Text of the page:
Frank Lantz is creative director and co-founder of Area/Code, a New York-based developer that creates cross-media, location-based, and social network games. He has worked in the field of game development for the past 20 years. Before starting Area/Code, Lantz worked on a wide variety of games as the director of game design at Gamelab, lead game designer at Pop & Co. and creative director at R/GA Interactive.
Over the past eight years, he helped pioneer the genre of large-scale, real-world games, as one of the creators of the Big Urban Game, which turned the cities of Minneapolis and Saint Paul into the world’s largest board game; ConQwest, which featured the first major application of semacodes in the United States; PacManhattan, a life-size version of the arcade classic created by the students in his Big Games class at NYU, and many other experiments in pervasive and urban gaming.
For over 12 years, Frank has taught game design at NYU in the interactive telecommunications program and at the School of Visual Arts and Parsons School of Design. He is currently director of the NYU Game Center. His writings on games, technology and culture have appeared in a variety of publications.
Lowood is curator for the history of science and technology collections and film and media collections at Stanford University. Lowood earned a Ph.D. at the University of California at Berkeley. Over a period of more than twenty years, he has combined interests in history, technological innovation and the history of digital games and simulations to head several long-term projects at Stanford, including How They Got Game: The History and Culture of Interactive Simulations and Videogames in the Stanford Humanities Lab, the Silicon Valley Archives in the Stanford University Libraries and the Machinima Archives and Archiving Virtual Worlds collections hosted by the Internet Archive.
Dr. Lowood is leading Stanford’s work on game and virtual world preservation in the Preserving Virtual Worlds project funded by the U.S. Library of Congress. He is also the author of numerous articles and essays on the history of Silicon Valley and the development of digital game technology and culture. With Michael Nitsche, he is currently co-editing The Machinima Reader for MIT Press and has just completed guest editing a volume of IEEE Annals of the History of Computing on the history of computers and games.
Michael Nitsche is a digital media scholar and assistant professor at the Georgia Institute of Technology. His work deals with the various forms of space in video games, machinima, and digital performance. In 2007, he founded Digital World & Image Group to research the interconnections of physical and digital spaces. His work investigates the social spaces of the play space as well as their connection to a virtual polygon world and cinematic image.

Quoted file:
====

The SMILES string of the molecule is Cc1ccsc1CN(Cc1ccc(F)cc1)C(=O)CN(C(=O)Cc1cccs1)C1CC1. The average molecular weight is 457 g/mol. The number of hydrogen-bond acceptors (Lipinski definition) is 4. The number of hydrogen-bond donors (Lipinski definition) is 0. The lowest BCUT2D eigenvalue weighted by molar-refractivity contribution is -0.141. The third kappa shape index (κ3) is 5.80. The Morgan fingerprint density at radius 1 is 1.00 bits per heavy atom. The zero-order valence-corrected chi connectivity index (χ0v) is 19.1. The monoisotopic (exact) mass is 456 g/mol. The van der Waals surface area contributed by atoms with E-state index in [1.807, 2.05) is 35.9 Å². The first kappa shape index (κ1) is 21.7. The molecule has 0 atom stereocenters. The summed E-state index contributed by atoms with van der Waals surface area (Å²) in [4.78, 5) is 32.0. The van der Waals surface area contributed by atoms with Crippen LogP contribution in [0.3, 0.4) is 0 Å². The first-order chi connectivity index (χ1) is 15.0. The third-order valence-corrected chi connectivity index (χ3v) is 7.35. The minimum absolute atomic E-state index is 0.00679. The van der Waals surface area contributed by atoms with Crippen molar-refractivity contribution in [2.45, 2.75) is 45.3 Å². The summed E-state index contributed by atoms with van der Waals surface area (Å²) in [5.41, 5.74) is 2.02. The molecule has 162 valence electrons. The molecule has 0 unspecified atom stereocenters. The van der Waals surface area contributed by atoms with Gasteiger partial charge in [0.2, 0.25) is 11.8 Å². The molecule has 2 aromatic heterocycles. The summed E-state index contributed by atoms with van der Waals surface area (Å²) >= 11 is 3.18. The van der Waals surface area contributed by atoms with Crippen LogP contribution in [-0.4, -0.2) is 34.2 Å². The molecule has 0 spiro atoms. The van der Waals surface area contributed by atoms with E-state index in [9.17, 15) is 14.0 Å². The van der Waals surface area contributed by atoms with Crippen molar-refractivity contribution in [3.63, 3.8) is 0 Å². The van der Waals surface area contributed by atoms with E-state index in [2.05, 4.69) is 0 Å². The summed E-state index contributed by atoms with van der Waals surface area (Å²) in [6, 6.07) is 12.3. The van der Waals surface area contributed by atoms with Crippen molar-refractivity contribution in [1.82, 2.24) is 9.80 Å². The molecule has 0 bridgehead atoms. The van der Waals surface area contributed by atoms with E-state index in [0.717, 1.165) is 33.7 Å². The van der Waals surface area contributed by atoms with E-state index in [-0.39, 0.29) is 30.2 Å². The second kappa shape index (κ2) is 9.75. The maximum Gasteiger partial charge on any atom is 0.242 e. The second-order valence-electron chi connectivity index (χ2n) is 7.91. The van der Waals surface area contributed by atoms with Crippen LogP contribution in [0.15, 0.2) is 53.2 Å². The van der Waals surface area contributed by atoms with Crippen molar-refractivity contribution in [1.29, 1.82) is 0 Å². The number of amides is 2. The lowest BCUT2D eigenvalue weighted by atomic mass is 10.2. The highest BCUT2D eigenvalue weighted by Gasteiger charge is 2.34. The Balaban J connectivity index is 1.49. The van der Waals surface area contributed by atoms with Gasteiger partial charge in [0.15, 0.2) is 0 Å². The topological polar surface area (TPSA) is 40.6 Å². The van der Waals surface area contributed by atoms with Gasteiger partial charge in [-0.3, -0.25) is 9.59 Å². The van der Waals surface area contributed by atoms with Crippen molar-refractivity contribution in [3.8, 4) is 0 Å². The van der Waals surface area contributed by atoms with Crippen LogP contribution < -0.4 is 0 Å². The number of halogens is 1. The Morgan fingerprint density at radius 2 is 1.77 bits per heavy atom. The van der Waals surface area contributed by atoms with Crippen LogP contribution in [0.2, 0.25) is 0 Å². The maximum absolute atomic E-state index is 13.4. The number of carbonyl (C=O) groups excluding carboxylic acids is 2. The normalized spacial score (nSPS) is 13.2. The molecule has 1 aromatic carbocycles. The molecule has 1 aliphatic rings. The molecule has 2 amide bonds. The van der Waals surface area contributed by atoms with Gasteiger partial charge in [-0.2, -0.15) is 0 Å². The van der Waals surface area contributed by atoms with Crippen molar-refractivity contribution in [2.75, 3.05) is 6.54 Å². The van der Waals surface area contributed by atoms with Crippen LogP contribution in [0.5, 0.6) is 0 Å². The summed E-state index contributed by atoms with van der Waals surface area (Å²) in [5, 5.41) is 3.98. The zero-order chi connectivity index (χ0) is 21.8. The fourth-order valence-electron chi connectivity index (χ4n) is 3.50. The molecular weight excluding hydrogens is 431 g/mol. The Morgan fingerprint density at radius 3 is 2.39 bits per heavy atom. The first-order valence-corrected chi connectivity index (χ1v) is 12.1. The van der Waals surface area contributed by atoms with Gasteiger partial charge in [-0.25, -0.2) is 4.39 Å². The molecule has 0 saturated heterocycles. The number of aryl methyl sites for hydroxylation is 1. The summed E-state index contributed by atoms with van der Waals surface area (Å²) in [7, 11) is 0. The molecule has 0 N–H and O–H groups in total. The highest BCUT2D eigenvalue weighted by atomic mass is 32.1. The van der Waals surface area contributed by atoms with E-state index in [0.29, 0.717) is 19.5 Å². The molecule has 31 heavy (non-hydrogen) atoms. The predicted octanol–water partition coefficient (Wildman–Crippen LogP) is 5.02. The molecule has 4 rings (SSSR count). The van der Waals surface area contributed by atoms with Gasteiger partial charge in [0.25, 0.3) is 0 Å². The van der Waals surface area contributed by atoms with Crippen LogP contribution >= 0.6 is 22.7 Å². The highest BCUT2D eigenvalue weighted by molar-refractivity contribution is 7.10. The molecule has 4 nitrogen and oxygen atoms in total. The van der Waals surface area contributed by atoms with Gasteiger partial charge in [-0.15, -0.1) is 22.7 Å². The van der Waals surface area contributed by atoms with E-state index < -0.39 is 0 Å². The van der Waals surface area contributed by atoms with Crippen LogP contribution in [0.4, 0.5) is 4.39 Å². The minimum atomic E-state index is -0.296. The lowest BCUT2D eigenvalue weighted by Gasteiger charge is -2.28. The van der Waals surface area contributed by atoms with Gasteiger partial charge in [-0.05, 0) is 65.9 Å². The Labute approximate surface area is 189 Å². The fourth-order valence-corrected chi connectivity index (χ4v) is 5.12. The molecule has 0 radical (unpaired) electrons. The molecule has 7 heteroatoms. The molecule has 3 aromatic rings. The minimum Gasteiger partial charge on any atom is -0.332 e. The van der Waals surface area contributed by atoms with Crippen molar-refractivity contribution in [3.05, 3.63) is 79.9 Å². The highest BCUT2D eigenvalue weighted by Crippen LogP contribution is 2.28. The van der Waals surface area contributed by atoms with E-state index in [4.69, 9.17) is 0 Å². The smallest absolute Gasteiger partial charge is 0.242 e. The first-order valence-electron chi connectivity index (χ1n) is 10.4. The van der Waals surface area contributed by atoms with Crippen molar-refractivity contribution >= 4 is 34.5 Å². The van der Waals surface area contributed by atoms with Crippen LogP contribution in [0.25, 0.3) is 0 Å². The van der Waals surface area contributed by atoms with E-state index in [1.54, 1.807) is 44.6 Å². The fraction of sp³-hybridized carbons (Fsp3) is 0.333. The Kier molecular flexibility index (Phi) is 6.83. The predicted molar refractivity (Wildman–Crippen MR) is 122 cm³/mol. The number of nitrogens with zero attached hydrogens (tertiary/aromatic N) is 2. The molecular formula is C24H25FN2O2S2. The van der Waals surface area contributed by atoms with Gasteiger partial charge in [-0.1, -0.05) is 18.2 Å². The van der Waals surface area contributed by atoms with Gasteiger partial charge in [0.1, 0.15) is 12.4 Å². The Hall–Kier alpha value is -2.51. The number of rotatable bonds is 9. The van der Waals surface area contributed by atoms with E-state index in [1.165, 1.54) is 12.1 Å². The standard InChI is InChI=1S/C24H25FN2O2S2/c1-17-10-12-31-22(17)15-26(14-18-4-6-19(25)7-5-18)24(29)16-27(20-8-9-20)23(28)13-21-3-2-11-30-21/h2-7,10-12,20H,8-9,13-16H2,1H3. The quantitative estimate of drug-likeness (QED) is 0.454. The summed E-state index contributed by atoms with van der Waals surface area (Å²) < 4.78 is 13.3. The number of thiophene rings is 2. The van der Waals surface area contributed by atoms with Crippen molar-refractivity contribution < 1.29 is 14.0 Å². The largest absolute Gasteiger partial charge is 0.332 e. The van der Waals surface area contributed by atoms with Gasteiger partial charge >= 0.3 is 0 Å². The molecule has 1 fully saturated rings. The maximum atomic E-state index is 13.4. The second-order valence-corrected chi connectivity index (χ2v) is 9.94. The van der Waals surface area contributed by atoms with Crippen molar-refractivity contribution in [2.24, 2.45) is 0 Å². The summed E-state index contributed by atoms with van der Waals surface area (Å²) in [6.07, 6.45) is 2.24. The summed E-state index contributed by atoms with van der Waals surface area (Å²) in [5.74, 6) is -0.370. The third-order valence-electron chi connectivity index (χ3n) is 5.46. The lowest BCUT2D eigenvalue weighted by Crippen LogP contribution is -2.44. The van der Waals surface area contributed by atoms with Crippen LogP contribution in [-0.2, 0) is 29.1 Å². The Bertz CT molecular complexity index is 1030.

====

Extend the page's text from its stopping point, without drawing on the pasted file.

Nitsche’s book “Video Game Spaces; Image, Play, and Structure in 3D Worlds” was published by MIT Press in 2009. Together with Henry Lowood, he is co-editing “The Machinima Reader.”
He holds an M.A. in drama and German language from Freie University Berlin, Germany, and an M.Phil. in architecture and the moving image as well as a Ph.D. in architecture from the University of Cambridge, UK.
Paul is the director of the media studies graduate programs and associate professor of media studies at The New School (N.Y.) and adjunct curator of new media arts the Whitney Museum of American Art. She has written extensively on new media arts and lectured internationally on art and technology.
An expanded new edition of her book Digital Art (Thames & Hudson, UK, 2003), as well as her edited anthology New Media in the White Cube and Beyond – Curatorial Models for Digital Art (UC Press) were published in 2008. At the Whitney Museum, she is responsible for artport, the museum’s online portal to Internet art and curated the shows “Profiling” (2007), “Data Dynamics” (2001), and the net art selection for the 2002 Whitney Biennial.
Dr. Paul has previously taught in the M.F.A. computer arts program at the School of Visual Arts in New York, Digital+Media Department at the Rhode Island School of Design, San Francisco Art Institute and the Center of New Media at the University of California at Berkeley.